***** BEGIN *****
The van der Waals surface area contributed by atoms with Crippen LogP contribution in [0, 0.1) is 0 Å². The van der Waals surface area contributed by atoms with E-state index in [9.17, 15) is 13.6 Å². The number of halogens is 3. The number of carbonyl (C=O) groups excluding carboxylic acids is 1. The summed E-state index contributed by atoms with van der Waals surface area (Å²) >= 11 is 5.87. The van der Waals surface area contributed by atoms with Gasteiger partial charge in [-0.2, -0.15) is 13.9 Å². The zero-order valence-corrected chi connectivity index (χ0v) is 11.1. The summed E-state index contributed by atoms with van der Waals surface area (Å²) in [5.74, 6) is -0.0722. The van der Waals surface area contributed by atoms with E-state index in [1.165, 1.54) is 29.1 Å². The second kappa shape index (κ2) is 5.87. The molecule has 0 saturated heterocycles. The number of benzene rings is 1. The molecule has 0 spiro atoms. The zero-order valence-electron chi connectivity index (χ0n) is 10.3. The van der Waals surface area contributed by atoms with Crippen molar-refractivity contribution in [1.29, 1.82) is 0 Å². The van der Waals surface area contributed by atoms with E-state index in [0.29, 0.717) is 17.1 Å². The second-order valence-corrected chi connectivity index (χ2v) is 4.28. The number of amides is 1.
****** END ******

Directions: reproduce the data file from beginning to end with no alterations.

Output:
The van der Waals surface area contributed by atoms with Crippen LogP contribution in [0, 0.1) is 0 Å². The van der Waals surface area contributed by atoms with E-state index in [9.17, 15) is 13.6 Å². The number of halogens is 3. The number of carbonyl (C=O) groups excluding carboxylic acids is 1. The summed E-state index contributed by atoms with van der Waals surface area (Å²) >= 11 is 5.87. The van der Waals surface area contributed by atoms with Gasteiger partial charge in [-0.2, -0.15) is 13.9 Å². The zero-order valence-corrected chi connectivity index (χ0v) is 11.1. The summed E-state index contributed by atoms with van der Waals surface area (Å²) in [5.74, 6) is -0.0722. The van der Waals surface area contributed by atoms with E-state index in [1.165, 1.54) is 29.1 Å². The second kappa shape index (κ2) is 5.87. The molecule has 0 saturated heterocycles. The number of benzene rings is 1. The molecule has 0 spiro atoms. The zero-order valence-electron chi connectivity index (χ0n) is 10.3. The van der Waals surface area contributed by atoms with Crippen molar-refractivity contribution in [1.29, 1.82) is 0 Å². The van der Waals surface area contributed by atoms with E-state index in [0.29, 0.717) is 17.1 Å². The second-order valence-corrected chi connectivity index (χ2v) is 4.28. The number of amides is 1.